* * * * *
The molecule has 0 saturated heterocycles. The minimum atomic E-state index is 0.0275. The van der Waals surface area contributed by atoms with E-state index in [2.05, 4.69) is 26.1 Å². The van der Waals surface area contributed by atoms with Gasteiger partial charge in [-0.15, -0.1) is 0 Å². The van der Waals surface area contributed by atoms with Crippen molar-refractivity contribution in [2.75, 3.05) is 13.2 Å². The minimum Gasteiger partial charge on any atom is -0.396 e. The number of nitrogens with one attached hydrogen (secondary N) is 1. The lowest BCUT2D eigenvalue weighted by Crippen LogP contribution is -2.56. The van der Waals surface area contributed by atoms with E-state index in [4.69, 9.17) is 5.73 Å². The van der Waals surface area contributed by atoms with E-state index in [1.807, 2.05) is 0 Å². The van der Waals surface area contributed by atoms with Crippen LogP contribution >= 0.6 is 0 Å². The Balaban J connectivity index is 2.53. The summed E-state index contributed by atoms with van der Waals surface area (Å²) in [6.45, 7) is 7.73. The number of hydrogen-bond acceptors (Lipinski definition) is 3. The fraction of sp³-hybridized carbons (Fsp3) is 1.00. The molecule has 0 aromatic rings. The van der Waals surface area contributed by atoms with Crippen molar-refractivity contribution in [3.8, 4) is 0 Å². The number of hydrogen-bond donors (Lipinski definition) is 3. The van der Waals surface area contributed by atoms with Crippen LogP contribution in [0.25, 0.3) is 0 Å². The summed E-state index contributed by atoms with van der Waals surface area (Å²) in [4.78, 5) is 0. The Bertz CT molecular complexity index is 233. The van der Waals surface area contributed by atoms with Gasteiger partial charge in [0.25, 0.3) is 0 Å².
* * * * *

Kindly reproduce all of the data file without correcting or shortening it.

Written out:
The molecule has 0 saturated heterocycles. The minimum atomic E-state index is 0.0275. The van der Waals surface area contributed by atoms with E-state index in [2.05, 4.69) is 26.1 Å². The van der Waals surface area contributed by atoms with Gasteiger partial charge in [-0.15, -0.1) is 0 Å². The van der Waals surface area contributed by atoms with Crippen molar-refractivity contribution in [2.75, 3.05) is 13.2 Å². The minimum Gasteiger partial charge on any atom is -0.396 e. The number of nitrogens with one attached hydrogen (secondary N) is 1. The lowest BCUT2D eigenvalue weighted by Crippen LogP contribution is -2.56. The van der Waals surface area contributed by atoms with E-state index in [4.69, 9.17) is 5.73 Å². The van der Waals surface area contributed by atoms with E-state index in [1.807, 2.05) is 0 Å². The van der Waals surface area contributed by atoms with Crippen LogP contribution >= 0.6 is 0 Å². The Balaban J connectivity index is 2.53. The summed E-state index contributed by atoms with van der Waals surface area (Å²) in [6.45, 7) is 7.73. The number of hydrogen-bond acceptors (Lipinski definition) is 3. The fraction of sp³-hybridized carbons (Fsp3) is 1.00. The molecule has 0 aromatic rings. The van der Waals surface area contributed by atoms with Crippen molar-refractivity contribution in [3.8, 4) is 0 Å². The number of hydrogen-bond donors (Lipinski definition) is 3. The van der Waals surface area contributed by atoms with Crippen LogP contribution in [0.25, 0.3) is 0 Å². The summed E-state index contributed by atoms with van der Waals surface area (Å²) in [4.78, 5) is 0. The Bertz CT molecular complexity index is 233. The van der Waals surface area contributed by atoms with Gasteiger partial charge in [0.25, 0.3) is 0 Å².